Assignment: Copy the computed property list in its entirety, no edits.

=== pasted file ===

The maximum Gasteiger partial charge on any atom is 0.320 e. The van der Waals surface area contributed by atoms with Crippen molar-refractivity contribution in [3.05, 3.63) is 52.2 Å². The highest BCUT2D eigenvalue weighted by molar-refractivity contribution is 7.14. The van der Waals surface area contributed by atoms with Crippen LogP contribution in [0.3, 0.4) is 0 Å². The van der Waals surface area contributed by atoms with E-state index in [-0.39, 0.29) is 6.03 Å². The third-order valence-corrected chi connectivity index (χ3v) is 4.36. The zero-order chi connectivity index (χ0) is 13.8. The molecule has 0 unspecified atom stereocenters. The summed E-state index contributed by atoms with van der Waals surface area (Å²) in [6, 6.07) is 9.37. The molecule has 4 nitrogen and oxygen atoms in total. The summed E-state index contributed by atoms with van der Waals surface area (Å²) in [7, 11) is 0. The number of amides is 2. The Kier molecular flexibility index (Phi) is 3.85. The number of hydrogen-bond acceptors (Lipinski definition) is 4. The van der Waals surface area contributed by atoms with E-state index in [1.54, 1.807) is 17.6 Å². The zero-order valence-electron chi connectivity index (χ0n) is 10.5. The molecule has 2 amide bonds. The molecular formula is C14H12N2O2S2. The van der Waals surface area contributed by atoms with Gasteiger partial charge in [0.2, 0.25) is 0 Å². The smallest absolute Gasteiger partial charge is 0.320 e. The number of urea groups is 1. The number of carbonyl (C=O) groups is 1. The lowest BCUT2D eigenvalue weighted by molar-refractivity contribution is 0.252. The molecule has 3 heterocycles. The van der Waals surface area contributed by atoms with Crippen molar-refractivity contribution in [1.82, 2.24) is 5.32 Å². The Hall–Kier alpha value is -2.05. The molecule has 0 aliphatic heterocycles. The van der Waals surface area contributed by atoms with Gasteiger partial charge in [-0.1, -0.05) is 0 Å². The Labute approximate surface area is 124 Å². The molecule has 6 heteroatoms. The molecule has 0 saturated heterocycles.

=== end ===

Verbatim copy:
The maximum Gasteiger partial charge on any atom is 0.320 e. The van der Waals surface area contributed by atoms with Crippen molar-refractivity contribution in [3.05, 3.63) is 52.2 Å². The highest BCUT2D eigenvalue weighted by molar-refractivity contribution is 7.14. The van der Waals surface area contributed by atoms with Crippen LogP contribution in [0.3, 0.4) is 0 Å². The van der Waals surface area contributed by atoms with E-state index in [-0.39, 0.29) is 6.03 Å². The third-order valence-corrected chi connectivity index (χ3v) is 4.36. The zero-order chi connectivity index (χ0) is 13.8. The molecule has 0 unspecified atom stereocenters. The summed E-state index contributed by atoms with van der Waals surface area (Å²) in [6, 6.07) is 9.37. The molecule has 4 nitrogen and oxygen atoms in total. The summed E-state index contributed by atoms with van der Waals surface area (Å²) in [7, 11) is 0. The number of amides is 2. The Kier molecular flexibility index (Phi) is 3.85. The number of hydrogen-bond acceptors (Lipinski definition) is 4. The van der Waals surface area contributed by atoms with E-state index in [1.54, 1.807) is 17.6 Å². The zero-order valence-electron chi connectivity index (χ0n) is 10.5. The molecule has 2 amide bonds. The molecular formula is C14H12N2O2S2. The van der Waals surface area contributed by atoms with Gasteiger partial charge in [0.2, 0.25) is 0 Å². The smallest absolute Gasteiger partial charge is 0.320 e. The number of urea groups is 1. The number of carbonyl (C=O) groups is 1. The lowest BCUT2D eigenvalue weighted by molar-refractivity contribution is 0.252. The molecule has 3 heterocycles. The van der Waals surface area contributed by atoms with Crippen molar-refractivity contribution in [1.82, 2.24) is 5.32 Å². The Hall–Kier alpha value is -2.05. The molecule has 0 aliphatic heterocycles. The van der Waals surface area contributed by atoms with Gasteiger partial charge in [-0.1, -0.05) is 0 Å². The Labute approximate surface area is 124 Å². The molecule has 6 heteroatoms. The molecule has 0 saturated heterocycles.